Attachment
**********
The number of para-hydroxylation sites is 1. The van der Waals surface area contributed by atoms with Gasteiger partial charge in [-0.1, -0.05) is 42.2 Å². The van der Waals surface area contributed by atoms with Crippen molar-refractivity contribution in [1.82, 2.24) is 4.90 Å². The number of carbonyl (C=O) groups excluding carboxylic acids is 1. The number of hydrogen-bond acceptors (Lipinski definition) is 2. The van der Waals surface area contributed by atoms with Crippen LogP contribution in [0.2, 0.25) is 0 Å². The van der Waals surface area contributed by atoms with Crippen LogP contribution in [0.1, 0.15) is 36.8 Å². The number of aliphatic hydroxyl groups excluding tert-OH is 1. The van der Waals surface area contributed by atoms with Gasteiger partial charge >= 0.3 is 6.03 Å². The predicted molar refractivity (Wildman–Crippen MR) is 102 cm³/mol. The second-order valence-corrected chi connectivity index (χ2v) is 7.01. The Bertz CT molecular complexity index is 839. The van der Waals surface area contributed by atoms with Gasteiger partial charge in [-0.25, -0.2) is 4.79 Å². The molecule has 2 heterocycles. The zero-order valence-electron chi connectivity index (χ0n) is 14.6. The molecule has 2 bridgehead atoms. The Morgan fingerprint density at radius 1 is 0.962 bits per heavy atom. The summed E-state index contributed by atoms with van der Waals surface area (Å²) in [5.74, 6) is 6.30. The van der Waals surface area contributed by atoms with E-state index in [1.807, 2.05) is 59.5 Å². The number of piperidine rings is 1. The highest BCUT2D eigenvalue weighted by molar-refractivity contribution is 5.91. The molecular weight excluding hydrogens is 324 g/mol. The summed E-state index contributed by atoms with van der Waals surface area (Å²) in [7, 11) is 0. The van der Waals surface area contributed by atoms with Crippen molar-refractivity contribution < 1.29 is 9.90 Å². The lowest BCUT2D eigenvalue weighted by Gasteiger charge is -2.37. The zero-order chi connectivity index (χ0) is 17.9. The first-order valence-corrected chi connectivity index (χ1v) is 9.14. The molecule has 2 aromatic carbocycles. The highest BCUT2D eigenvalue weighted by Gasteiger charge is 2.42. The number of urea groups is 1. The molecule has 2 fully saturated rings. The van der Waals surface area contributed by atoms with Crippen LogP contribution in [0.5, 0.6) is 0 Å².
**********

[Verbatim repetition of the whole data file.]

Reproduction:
The number of para-hydroxylation sites is 1. The van der Waals surface area contributed by atoms with Gasteiger partial charge in [-0.1, -0.05) is 42.2 Å². The van der Waals surface area contributed by atoms with Crippen molar-refractivity contribution in [1.82, 2.24) is 4.90 Å². The number of carbonyl (C=O) groups excluding carboxylic acids is 1. The number of hydrogen-bond acceptors (Lipinski definition) is 2. The van der Waals surface area contributed by atoms with Crippen LogP contribution in [0.2, 0.25) is 0 Å². The van der Waals surface area contributed by atoms with Crippen LogP contribution in [0.1, 0.15) is 36.8 Å². The number of aliphatic hydroxyl groups excluding tert-OH is 1. The van der Waals surface area contributed by atoms with Gasteiger partial charge >= 0.3 is 6.03 Å². The predicted molar refractivity (Wildman–Crippen MR) is 102 cm³/mol. The second-order valence-corrected chi connectivity index (χ2v) is 7.01. The Bertz CT molecular complexity index is 839. The van der Waals surface area contributed by atoms with Gasteiger partial charge in [-0.25, -0.2) is 4.79 Å². The molecule has 2 heterocycles. The zero-order valence-electron chi connectivity index (χ0n) is 14.6. The molecule has 2 bridgehead atoms. The Morgan fingerprint density at radius 1 is 0.962 bits per heavy atom. The summed E-state index contributed by atoms with van der Waals surface area (Å²) in [5.74, 6) is 6.30. The van der Waals surface area contributed by atoms with E-state index in [1.807, 2.05) is 59.5 Å². The number of piperidine rings is 1. The highest BCUT2D eigenvalue weighted by molar-refractivity contribution is 5.91. The molecular weight excluding hydrogens is 324 g/mol. The summed E-state index contributed by atoms with van der Waals surface area (Å²) in [7, 11) is 0. The van der Waals surface area contributed by atoms with Crippen molar-refractivity contribution < 1.29 is 9.90 Å². The lowest BCUT2D eigenvalue weighted by Gasteiger charge is -2.37. The zero-order chi connectivity index (χ0) is 17.9. The first-order valence-corrected chi connectivity index (χ1v) is 9.14. The molecule has 2 aromatic carbocycles. The highest BCUT2D eigenvalue weighted by Gasteiger charge is 2.42. The number of urea groups is 1. The molecule has 2 fully saturated rings. The van der Waals surface area contributed by atoms with Crippen LogP contribution in [0.5, 0.6) is 0 Å².